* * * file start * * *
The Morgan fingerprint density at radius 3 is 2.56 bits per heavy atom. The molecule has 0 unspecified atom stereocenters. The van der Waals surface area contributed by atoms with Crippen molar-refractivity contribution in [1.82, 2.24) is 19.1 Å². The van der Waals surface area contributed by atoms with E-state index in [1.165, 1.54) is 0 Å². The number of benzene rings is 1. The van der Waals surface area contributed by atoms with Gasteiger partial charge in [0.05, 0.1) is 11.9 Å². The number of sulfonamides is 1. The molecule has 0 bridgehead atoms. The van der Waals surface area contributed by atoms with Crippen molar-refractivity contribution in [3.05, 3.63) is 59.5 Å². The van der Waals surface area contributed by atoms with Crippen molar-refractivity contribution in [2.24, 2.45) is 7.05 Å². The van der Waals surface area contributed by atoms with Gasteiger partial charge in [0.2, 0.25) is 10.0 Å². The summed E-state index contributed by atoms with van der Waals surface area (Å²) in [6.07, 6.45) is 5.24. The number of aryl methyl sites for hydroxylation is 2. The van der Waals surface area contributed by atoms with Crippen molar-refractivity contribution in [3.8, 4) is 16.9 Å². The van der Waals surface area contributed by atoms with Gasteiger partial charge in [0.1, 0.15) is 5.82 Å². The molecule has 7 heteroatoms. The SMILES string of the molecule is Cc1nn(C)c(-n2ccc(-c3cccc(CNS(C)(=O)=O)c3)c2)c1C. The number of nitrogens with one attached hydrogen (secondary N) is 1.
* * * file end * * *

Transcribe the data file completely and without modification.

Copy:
The Morgan fingerprint density at radius 3 is 2.56 bits per heavy atom. The molecule has 0 unspecified atom stereocenters. The van der Waals surface area contributed by atoms with Crippen molar-refractivity contribution in [1.82, 2.24) is 19.1 Å². The van der Waals surface area contributed by atoms with E-state index in [1.165, 1.54) is 0 Å². The number of benzene rings is 1. The van der Waals surface area contributed by atoms with Gasteiger partial charge in [0.05, 0.1) is 11.9 Å². The number of sulfonamides is 1. The molecule has 0 bridgehead atoms. The van der Waals surface area contributed by atoms with Crippen molar-refractivity contribution in [3.05, 3.63) is 59.5 Å². The van der Waals surface area contributed by atoms with Crippen molar-refractivity contribution in [2.24, 2.45) is 7.05 Å². The van der Waals surface area contributed by atoms with Gasteiger partial charge in [0.2, 0.25) is 10.0 Å². The summed E-state index contributed by atoms with van der Waals surface area (Å²) in [6.07, 6.45) is 5.24. The number of aryl methyl sites for hydroxylation is 2. The van der Waals surface area contributed by atoms with Crippen molar-refractivity contribution in [3.8, 4) is 16.9 Å². The van der Waals surface area contributed by atoms with Gasteiger partial charge in [0.1, 0.15) is 5.82 Å². The molecule has 7 heteroatoms. The SMILES string of the molecule is Cc1nn(C)c(-n2ccc(-c3cccc(CNS(C)(=O)=O)c3)c2)c1C. The number of nitrogens with one attached hydrogen (secondary N) is 1.